A common difficulty for people is that their day-to-day work and choices don’t always line up to their vision, values, and strategies for overcoming their challenges. To grow and thrive, you have to align what you do day-to-day with where you want your life to go.
Since the Annual Momentum Planner’s main job is to help you shape the year, it directs you to choose what the main guiding factors for your year will be. Values, themes, and challenges are those guiding factors — they give you some defaults to work from and break the tyranny of Too Many Choices that can make it really hard to figure out how to get some grip on your planning.
While I prefer to keep definitions loose enough so that you can make them work for you, here are some ways to think about values, themes, and challenges:
- Values are the root-level qualities — like compassion, freedom, wealth, romance, or family — that guide how you make decisions throughout the day.
- Themes are like resolutions, perhaps without the specificity. So a theme of the year might be “Finding Balance” or “Leverage” or “Travel.” They’re not quite values and not quite SMART goals, but still important enough to keep in focus.
- Challenges are those root-level elements — both external and internal — that either keep you from achieving your goals or make it harder to.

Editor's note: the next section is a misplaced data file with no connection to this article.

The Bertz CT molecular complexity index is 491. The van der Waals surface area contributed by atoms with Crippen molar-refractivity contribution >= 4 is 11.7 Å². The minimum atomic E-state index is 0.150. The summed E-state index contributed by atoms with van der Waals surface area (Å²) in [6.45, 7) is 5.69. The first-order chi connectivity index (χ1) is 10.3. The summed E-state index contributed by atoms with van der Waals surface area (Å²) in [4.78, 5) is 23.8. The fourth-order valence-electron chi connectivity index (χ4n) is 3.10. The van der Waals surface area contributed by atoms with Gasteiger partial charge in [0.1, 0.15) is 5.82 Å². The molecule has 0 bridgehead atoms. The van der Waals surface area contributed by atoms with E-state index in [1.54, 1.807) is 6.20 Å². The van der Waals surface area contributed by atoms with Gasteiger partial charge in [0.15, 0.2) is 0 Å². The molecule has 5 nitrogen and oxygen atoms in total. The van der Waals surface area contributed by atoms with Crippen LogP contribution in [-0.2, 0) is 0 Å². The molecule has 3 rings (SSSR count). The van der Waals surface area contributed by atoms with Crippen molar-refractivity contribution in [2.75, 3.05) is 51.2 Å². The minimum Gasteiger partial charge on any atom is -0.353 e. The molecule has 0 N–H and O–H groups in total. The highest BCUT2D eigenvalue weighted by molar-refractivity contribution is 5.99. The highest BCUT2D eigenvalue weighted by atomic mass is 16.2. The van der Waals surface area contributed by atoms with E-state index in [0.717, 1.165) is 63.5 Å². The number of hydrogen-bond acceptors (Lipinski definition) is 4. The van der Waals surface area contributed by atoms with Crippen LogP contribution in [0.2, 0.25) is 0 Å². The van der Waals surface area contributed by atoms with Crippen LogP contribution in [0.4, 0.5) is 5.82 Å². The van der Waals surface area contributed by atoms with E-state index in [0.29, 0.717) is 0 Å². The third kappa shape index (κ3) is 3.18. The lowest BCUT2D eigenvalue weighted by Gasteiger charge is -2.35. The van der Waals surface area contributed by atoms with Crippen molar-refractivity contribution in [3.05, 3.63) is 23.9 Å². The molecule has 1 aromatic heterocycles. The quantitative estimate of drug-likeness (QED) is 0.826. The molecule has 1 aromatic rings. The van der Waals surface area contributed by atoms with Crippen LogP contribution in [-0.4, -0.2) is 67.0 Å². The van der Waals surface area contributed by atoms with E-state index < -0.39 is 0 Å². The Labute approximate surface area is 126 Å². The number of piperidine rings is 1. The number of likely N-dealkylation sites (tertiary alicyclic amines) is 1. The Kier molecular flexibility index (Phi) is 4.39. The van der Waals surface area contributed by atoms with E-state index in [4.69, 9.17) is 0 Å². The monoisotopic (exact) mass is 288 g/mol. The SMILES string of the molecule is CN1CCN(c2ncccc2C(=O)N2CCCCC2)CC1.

You might be frustrated about the lack of space in this area because you’re wanting to capture All the Things as it relates to values, themes, and challenges. This area uses the same principle of constraints as the rest of the planners; it’s meant to have you focus on the values, themes, and challenges that you most want to focus on, cultivate, or overcome. Trying to focus on too many things amounts to not focusing on anything.
Also, what I’ve learned as an advisor is that people sometimes struggle with claiming their actual values (on paper), even while living them out in their lives. This is particularly the case when it comes to relational values (family, friendship, etc.) and security values (money, stability, etc.). I’ll extend Gandhi’s “Action expresses priority” to “Action expresses priority and values.”
Aside from giving you a space to plan what you’re going to do, the Annual Momentum Planner also serves as a tool for self-accountability. If the theme of the year is “Work Less, Play More,” and you get down on yourself because you’re not satisfied with how ambitious your plans are, you have “Work Less, Play More” staring you in the face and asking whether or not it’s the actual theme. Similarly, if you’ve listed “poor cash flow” as a challenge, having it listed there will help you remember to kick off some projects that change that picture or at least get you to ask yourself why you’re not doing it.
A best practice for using this portion of the planner is to reference it when making your monthly and quarterly plans. Look over your Annual Momentum Planner to check where you are on your values, themes, and challenges; if you’re on track, great, but if not, you have a chance this quarter or month to course-correct and go forward. You might also find that your (focus) values, themes, and challenges change throughout the course of the year due to your own growth, self-awareness, or accomplishment. That’s all good, too. Update your planners and drive on.
Spending your days working towards the things that matter most leads to living a productive, flourishing life.
Happy planning and doing!